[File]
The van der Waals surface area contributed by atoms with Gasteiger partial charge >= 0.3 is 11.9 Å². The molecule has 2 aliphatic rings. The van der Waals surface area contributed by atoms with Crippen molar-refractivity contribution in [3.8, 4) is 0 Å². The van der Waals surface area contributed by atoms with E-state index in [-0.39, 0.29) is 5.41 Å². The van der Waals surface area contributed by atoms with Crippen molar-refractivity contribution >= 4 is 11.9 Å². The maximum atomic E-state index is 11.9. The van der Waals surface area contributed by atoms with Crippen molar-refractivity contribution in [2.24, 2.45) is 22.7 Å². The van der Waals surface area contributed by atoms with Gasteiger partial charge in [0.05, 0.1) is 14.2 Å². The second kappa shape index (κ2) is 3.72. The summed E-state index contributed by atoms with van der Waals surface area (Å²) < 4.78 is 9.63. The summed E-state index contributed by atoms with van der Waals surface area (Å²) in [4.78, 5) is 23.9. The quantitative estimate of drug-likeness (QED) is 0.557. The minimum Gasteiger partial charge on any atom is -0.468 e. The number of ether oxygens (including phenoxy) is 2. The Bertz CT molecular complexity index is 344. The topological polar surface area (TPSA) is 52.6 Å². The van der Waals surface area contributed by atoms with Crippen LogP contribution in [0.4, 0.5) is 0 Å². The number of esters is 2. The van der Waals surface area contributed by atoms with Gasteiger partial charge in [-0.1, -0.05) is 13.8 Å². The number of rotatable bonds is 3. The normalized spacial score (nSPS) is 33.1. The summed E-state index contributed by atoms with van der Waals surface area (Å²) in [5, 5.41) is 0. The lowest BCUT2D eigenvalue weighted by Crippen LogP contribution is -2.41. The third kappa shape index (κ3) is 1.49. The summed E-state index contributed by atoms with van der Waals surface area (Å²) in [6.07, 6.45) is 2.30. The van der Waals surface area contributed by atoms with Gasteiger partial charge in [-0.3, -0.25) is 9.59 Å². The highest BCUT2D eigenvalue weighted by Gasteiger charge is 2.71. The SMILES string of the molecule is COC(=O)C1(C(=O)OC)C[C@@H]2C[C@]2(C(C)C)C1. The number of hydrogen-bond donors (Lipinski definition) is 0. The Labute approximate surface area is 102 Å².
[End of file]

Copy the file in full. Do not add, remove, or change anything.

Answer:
The van der Waals surface area contributed by atoms with Gasteiger partial charge >= 0.3 is 11.9 Å². The molecule has 2 aliphatic rings. The van der Waals surface area contributed by atoms with Crippen molar-refractivity contribution in [3.8, 4) is 0 Å². The van der Waals surface area contributed by atoms with E-state index in [-0.39, 0.29) is 5.41 Å². The van der Waals surface area contributed by atoms with Crippen molar-refractivity contribution >= 4 is 11.9 Å². The maximum atomic E-state index is 11.9. The van der Waals surface area contributed by atoms with Crippen molar-refractivity contribution in [2.24, 2.45) is 22.7 Å². The van der Waals surface area contributed by atoms with Gasteiger partial charge in [0.05, 0.1) is 14.2 Å². The second kappa shape index (κ2) is 3.72. The summed E-state index contributed by atoms with van der Waals surface area (Å²) < 4.78 is 9.63. The summed E-state index contributed by atoms with van der Waals surface area (Å²) in [4.78, 5) is 23.9. The quantitative estimate of drug-likeness (QED) is 0.557. The minimum Gasteiger partial charge on any atom is -0.468 e. The number of ether oxygens (including phenoxy) is 2. The Bertz CT molecular complexity index is 344. The topological polar surface area (TPSA) is 52.6 Å². The van der Waals surface area contributed by atoms with Crippen LogP contribution in [0.4, 0.5) is 0 Å². The number of esters is 2. The van der Waals surface area contributed by atoms with Gasteiger partial charge in [-0.1, -0.05) is 13.8 Å². The number of rotatable bonds is 3. The normalized spacial score (nSPS) is 33.1. The summed E-state index contributed by atoms with van der Waals surface area (Å²) in [5, 5.41) is 0. The lowest BCUT2D eigenvalue weighted by Crippen LogP contribution is -2.41. The third kappa shape index (κ3) is 1.49. The summed E-state index contributed by atoms with van der Waals surface area (Å²) in [6.07, 6.45) is 2.30. The van der Waals surface area contributed by atoms with Gasteiger partial charge in [-0.3, -0.25) is 9.59 Å². The highest BCUT2D eigenvalue weighted by Gasteiger charge is 2.71. The SMILES string of the molecule is COC(=O)C1(C(=O)OC)C[C@@H]2C[C@]2(C(C)C)C1. The number of hydrogen-bond donors (Lipinski definition) is 0. The Labute approximate surface area is 102 Å².